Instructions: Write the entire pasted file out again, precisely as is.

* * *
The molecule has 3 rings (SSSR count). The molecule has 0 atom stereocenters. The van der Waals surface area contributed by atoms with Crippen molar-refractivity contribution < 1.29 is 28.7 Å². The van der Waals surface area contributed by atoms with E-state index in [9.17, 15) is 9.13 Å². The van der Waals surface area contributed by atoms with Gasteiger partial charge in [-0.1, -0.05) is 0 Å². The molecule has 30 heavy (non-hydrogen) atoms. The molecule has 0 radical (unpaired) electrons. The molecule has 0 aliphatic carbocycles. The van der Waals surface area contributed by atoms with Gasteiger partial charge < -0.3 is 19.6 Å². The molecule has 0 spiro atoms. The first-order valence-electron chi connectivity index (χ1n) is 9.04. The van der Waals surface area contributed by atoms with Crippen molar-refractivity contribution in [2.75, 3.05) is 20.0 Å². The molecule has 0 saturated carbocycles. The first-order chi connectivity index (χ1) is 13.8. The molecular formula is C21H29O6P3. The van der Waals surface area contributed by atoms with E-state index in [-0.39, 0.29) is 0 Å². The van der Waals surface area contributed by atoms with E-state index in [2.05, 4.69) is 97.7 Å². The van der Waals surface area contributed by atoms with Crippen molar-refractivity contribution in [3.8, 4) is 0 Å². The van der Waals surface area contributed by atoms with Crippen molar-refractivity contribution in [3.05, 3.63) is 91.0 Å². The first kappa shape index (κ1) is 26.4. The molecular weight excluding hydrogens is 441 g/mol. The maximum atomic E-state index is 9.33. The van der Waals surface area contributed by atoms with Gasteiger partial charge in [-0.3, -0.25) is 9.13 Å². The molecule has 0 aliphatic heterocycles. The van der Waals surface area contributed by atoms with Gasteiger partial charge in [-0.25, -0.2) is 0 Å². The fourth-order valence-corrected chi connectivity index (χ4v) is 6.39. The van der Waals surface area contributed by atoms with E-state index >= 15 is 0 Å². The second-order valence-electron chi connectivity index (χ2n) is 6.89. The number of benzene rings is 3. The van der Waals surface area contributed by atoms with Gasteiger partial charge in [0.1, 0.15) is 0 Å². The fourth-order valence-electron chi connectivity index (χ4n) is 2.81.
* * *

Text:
The molecule has 3 rings (SSSR count). The molecule has 0 atom stereocenters. The van der Waals surface area contributed by atoms with Crippen molar-refractivity contribution < 1.29 is 28.7 Å². The van der Waals surface area contributed by atoms with E-state index in [9.17, 15) is 9.13 Å². The van der Waals surface area contributed by atoms with Gasteiger partial charge in [-0.1, -0.05) is 0 Å². The molecule has 30 heavy (non-hydrogen) atoms. The molecule has 0 radical (unpaired) electrons. The molecule has 0 aliphatic carbocycles. The van der Waals surface area contributed by atoms with Gasteiger partial charge < -0.3 is 19.6 Å². The molecule has 0 spiro atoms. The first-order valence-electron chi connectivity index (χ1n) is 9.04. The van der Waals surface area contributed by atoms with Crippen molar-refractivity contribution in [2.75, 3.05) is 20.0 Å². The molecule has 0 saturated carbocycles. The first-order chi connectivity index (χ1) is 13.8. The molecular formula is C21H29O6P3. The van der Waals surface area contributed by atoms with E-state index in [-0.39, 0.29) is 0 Å². The van der Waals surface area contributed by atoms with E-state index in [2.05, 4.69) is 97.7 Å². The van der Waals surface area contributed by atoms with Crippen molar-refractivity contribution in [3.8, 4) is 0 Å². The van der Waals surface area contributed by atoms with Crippen molar-refractivity contribution in [3.05, 3.63) is 91.0 Å². The first kappa shape index (κ1) is 26.4. The molecular weight excluding hydrogens is 441 g/mol. The maximum atomic E-state index is 9.33. The van der Waals surface area contributed by atoms with Gasteiger partial charge in [-0.3, -0.25) is 9.13 Å². The molecule has 0 aliphatic heterocycles. The van der Waals surface area contributed by atoms with Gasteiger partial charge in [-0.25, -0.2) is 0 Å². The fourth-order valence-corrected chi connectivity index (χ4v) is 6.39. The van der Waals surface area contributed by atoms with E-state index >= 15 is 0 Å². The second-order valence-electron chi connectivity index (χ2n) is 6.89. The number of benzene rings is 3. The van der Waals surface area contributed by atoms with Gasteiger partial charge in [0.1, 0.15) is 0 Å². The fourth-order valence-electron chi connectivity index (χ4n) is 2.81.